Candidates are picked based on grades, seriousness about graduate school and commitment to a military career. This year, several of the 20 dropped out because they lost interest or didn't want to delay deployments to the Middle East.

West Point, which has had six Rhodes scholars since 2001 and 82 overall, has a similar internal application process. At Harvard University, which has had 19 Rhodes scholars since 2001 and 313 overall, applicants are coached by graduate students assigned to their dorms.

Rhodes applicants have to submit eight letters of recommendation with the application, along with a 1,000-word essay about their career goals - an essay often polished by applicants and faculty mentors.

Allard, the Maryland Rhodes committee member, said the Naval Academy has always sent detailed recommendation letters.

"That makes a difference," he said. "Unfortunately, there are some very fine candidates from some very fine institutions that we just don't get enough data about. The Naval Academy is extremely forthright and honest as well. If a candidate has a blemish, we hear about it. Frankly, having a blemish explained often helps a candidate."

The applications go to 16 regions, either where the applicants are from or where their university is located. Regional committees selected about 200 finalists this year from about 900 applicants, and those finalists were invited to interviews last weekend. After the Friday night cocktail party, finalists have 15-minute interviews the next day, and some have follow-up interviews. At about 5:30 p.m., they are brought to the committee and told if they have been chosen or not.

Mock cocktail parties
This year, the application deadline was Oct. 3, but the midshipmen prepared during September and October by poring over Reading Lolita in Tehran, among other books and publications, and discussing certain parts of it with professors, Brennan said. The process, which can sometimes include practice questions, helps Mids prepare to speak confidently about the classics, current events and, most importantly, their futures.

They also have a pizza party as an informal practice and then more formal get-togethers with top academy officials, Brennan said. The mock cocktail parties - which are held at most universities that prepare students for the Rhodes interviews - are frowned upon by Elliot Gerson, American secretary for the Rhodes Trust.

Allard said he didn't think such practices help.

"The committees are very good at peeling the wrapper off the packaged candidates," he said, noting that candidates from several Ivy League institutions - which he declined to name - often seem overly polished. "The candidates who are genuine and real do much better."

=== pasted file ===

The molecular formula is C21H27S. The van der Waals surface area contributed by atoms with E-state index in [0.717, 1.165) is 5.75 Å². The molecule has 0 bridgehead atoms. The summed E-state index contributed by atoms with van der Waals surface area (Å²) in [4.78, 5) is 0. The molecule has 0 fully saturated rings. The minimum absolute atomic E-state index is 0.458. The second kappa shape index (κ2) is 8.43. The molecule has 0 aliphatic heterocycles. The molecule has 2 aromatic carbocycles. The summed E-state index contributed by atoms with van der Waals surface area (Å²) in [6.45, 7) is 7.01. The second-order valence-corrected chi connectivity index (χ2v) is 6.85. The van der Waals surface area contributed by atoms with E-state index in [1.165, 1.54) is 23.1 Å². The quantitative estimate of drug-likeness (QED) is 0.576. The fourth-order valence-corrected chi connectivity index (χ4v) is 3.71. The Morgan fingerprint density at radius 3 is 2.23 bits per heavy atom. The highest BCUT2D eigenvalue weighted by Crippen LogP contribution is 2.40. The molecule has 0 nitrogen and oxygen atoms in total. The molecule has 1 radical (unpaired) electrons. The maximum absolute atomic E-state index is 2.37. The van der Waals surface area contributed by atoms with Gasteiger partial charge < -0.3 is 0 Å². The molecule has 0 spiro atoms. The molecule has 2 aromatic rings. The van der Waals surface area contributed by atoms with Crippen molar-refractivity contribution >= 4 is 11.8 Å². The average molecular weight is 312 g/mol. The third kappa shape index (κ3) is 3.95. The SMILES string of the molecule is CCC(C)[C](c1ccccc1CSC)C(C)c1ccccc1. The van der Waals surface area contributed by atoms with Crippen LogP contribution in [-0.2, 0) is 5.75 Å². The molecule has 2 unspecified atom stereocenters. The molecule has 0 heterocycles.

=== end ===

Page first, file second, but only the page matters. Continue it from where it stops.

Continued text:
Brennan said he tells students that making it to the finals is a major accomplishment, reflective of a great college career and application. After that, because of a wide-open interview process, it's anyone's guess who's going to win. Several fellowship advisers said they have heard of questions as esoteric as "Beethoven or Wagner? Go."

"It's completely out of their hands," he said. "It's almost random, even a crap shoot. What we're talking about is a selection made on the basis of only 15 minutes of interviewing. There's no way a student can control that, prepare for that or have any influence at all. I just tell them to be relaxed and be as genuine as they can."

This year, Rhodes winner Paul J. Angelo, a senior midshipman from Ohio who focuses on Latin American studies at the Naval Academy, received questions about Venezuelan President Hugo Chavez, President Bush's visit to Argentina this month and U.S. military anti-drug efforts in Colombia, all areas in his specialty.

But senior Midshipman Nicholas M. Schmitz of Bethesda, who is majoring in political science and economics, got questions about whether torture is justified and on the merits of the Iraq war.

Schmitz said the questions were a little more focused than he expected, given his preparation.

Other academy candidates to win were Jacquelyn R. Hanna of Lisbon, N.D., and Ensign William R. Kelly of New York, who graduated in May. Two Potomac residents attending Duke University also were among the 32 winners.

Gerson said the trust discourages universities from using the fellowships to market their academic influence, because the awards are given to individuals based on their accomplishments, not to institutions.

But Schmitz, who turned down another prestigious grant to accept the Rhodes, was happy to praise the academy. Said Schmitz of the school: "Obviously, we must be doing something right."

Copyright © 2005, The Baltimore Sun